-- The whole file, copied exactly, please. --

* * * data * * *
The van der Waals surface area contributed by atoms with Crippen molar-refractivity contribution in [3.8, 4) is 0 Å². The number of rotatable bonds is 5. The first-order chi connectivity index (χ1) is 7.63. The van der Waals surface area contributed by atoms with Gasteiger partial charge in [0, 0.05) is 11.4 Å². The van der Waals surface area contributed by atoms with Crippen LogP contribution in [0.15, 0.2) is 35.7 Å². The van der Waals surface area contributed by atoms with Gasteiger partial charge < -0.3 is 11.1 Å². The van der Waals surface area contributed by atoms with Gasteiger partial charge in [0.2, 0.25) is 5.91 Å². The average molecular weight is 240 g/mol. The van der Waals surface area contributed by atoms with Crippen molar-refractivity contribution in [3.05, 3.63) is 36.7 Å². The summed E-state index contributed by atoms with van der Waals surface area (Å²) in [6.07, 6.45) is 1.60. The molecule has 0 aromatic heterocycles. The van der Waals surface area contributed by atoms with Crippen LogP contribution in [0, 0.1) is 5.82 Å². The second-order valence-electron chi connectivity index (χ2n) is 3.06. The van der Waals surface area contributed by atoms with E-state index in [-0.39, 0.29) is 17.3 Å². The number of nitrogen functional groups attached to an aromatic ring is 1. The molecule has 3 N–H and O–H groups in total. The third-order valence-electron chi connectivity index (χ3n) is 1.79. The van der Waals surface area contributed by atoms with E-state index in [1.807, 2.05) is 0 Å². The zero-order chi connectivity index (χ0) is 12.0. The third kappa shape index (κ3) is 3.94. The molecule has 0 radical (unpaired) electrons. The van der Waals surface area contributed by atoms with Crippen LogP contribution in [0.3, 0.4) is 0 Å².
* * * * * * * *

The van der Waals surface area contributed by atoms with Crippen molar-refractivity contribution in [3.8, 4) is 0 Å². The number of rotatable bonds is 5. The first-order chi connectivity index (χ1) is 7.63. The van der Waals surface area contributed by atoms with Gasteiger partial charge in [0, 0.05) is 11.4 Å². The van der Waals surface area contributed by atoms with Crippen LogP contribution in [0.15, 0.2) is 35.7 Å². The van der Waals surface area contributed by atoms with Gasteiger partial charge < -0.3 is 11.1 Å². The van der Waals surface area contributed by atoms with Gasteiger partial charge in [0.2, 0.25) is 5.91 Å². The average molecular weight is 240 g/mol. The van der Waals surface area contributed by atoms with Crippen molar-refractivity contribution in [3.05, 3.63) is 36.7 Å². The summed E-state index contributed by atoms with van der Waals surface area (Å²) in [6.07, 6.45) is 1.60. The molecule has 0 aromatic heterocycles. The van der Waals surface area contributed by atoms with Crippen LogP contribution in [0, 0.1) is 5.82 Å². The second-order valence-electron chi connectivity index (χ2n) is 3.06. The van der Waals surface area contributed by atoms with E-state index in [-0.39, 0.29) is 17.3 Å². The number of nitrogen functional groups attached to an aromatic ring is 1. The molecule has 3 N–H and O–H groups in total. The third-order valence-electron chi connectivity index (χ3n) is 1.79. The van der Waals surface area contributed by atoms with E-state index in [1.807, 2.05) is 0 Å². The zero-order chi connectivity index (χ0) is 12.0. The third kappa shape index (κ3) is 3.94. The molecule has 0 radical (unpaired) electrons. The van der Waals surface area contributed by atoms with Crippen LogP contribution in [0.3, 0.4) is 0 Å².